Ezekiel 8

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1 Hæc ostendit mihi Dominus Deus : et ecce uncinus pomorum.

2 Et dixit : Quid tu vides, Amos ? Et dixi : Uncinum pomorum. Et dixit Dominus ad me : Venit finis super populum meum Israël ; non adjiciam ultra ut pertranseam eum.

3 Et stridebunt cardines templi in die illa, dicit Dominus Deus : multi morientur ; in omni loco projicietur silentium.

4 Audite hoc, qui conteritis pauperem, et deficere facitis egenos terræ,

5 dicentes : Quando transibit mensis, et venundabimus merces ? et sabbatum, et aperiemus frumentum, ut imminuamus mensuram, et augeamus siclum, et supponamus stateras dolosas,

6 ut possideamus in argento egenos et pauperes pro calceamentis, et quisquilias frumenti vendamus ?

7 Juravit Dominus in superbiam Jacob : Si oblitus fuero usque ad finem omnia opera eorum.

8 Numquid super isto non commovebitur terra, et lugebit omnis habitator ejus, et ascendet quasi fluvius universus, et ejicicetur, et defluet, quasi rivus Ægypti ?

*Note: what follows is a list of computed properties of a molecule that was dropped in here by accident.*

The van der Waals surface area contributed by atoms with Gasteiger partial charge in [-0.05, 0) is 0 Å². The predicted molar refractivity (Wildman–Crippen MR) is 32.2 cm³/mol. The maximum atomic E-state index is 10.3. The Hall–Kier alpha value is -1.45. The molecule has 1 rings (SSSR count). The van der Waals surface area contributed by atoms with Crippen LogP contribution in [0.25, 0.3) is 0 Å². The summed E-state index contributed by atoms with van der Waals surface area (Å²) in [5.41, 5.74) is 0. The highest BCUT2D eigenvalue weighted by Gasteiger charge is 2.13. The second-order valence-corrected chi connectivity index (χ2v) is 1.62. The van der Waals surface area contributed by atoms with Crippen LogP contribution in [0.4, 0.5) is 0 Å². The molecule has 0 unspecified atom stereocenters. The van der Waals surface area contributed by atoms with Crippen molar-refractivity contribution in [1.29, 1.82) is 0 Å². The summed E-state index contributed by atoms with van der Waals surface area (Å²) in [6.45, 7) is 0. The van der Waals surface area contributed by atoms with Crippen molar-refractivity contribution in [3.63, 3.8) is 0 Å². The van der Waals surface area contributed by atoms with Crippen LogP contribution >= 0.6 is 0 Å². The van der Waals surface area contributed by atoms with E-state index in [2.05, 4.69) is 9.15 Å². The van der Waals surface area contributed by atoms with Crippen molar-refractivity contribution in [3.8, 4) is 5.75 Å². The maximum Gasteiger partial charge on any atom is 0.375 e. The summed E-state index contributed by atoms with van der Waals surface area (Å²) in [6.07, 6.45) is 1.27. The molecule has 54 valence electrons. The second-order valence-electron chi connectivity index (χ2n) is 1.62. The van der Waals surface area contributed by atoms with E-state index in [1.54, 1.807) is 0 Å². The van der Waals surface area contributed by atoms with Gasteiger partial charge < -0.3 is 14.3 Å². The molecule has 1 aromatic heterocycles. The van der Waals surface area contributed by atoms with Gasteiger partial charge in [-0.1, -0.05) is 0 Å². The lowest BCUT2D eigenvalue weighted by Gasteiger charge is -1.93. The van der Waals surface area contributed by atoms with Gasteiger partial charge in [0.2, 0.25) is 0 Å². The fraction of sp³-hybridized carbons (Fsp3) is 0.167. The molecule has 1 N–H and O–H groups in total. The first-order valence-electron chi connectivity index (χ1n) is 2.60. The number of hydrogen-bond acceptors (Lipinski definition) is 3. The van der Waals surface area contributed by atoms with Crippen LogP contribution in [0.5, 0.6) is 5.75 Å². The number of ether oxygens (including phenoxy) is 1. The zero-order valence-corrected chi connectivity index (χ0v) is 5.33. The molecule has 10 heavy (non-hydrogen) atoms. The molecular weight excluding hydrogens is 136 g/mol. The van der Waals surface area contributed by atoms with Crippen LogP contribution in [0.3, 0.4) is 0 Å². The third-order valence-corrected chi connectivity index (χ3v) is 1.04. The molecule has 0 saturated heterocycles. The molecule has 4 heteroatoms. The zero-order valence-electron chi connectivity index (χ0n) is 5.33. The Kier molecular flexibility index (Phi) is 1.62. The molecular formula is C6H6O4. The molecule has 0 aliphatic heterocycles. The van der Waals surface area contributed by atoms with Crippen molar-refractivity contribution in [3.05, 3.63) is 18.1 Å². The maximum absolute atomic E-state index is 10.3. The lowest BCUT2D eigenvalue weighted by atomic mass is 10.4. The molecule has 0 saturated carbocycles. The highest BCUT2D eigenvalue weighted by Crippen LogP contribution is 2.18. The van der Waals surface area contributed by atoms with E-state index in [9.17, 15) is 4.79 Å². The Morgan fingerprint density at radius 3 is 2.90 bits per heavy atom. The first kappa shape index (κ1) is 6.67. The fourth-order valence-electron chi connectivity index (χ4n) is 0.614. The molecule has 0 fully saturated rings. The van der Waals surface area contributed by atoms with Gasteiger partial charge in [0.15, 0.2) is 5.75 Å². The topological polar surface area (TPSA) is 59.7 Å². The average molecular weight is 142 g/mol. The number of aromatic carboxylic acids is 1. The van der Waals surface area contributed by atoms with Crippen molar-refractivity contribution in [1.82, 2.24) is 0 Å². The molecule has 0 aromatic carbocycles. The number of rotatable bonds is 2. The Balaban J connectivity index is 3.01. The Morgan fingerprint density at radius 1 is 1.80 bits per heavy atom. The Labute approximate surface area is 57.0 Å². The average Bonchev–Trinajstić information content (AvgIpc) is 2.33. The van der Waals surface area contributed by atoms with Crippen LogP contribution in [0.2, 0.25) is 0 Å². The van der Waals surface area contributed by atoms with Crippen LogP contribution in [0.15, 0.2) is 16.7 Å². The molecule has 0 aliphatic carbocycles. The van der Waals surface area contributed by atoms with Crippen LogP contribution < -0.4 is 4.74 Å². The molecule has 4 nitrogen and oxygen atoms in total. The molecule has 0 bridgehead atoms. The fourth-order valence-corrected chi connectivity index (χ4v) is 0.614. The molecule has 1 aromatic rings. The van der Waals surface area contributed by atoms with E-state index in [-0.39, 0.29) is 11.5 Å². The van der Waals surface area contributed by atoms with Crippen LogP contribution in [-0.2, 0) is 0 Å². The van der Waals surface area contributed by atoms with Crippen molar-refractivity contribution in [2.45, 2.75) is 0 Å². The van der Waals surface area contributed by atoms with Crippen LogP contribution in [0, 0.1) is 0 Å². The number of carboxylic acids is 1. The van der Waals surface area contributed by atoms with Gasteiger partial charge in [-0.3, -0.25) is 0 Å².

9 Et erit in die illa, dicit Dominus Deus : occidet sol in meridie, et tenebrescere faciam terram in die luminis :

10 et convertam festivitates vestras in luctum, et omnia cantica vestra in planctum, et inducam super omne dorsum vestrum saccum, et super omne caput calvitium : et ponam eam quasi luctum unigeniti, et novissima ejus quasi diem amarum.

11 Ecce dies veniunt, dicet Dominus, et mittam famem in terram : non famem panis, neque sitim aquæ, sed audiendi verbum Domini.

12 Et commovebuntur a mari usque ad mare, et ab aquilone usque ad orientem : circuibunt quærentes verbum Domini, et non invenient.

13 In die illa deficient virgines pulchræ et adolescentes in siti,

14 qui jurant in delicto Samariæ, et dicunt : Vivit Deus tuus, Dan, et vivit via Bersabee ; et cadent, et non resurgent ultra.


Exploring the Meaning of Ezekiel 8      

Napsal(a) Helen Kennedy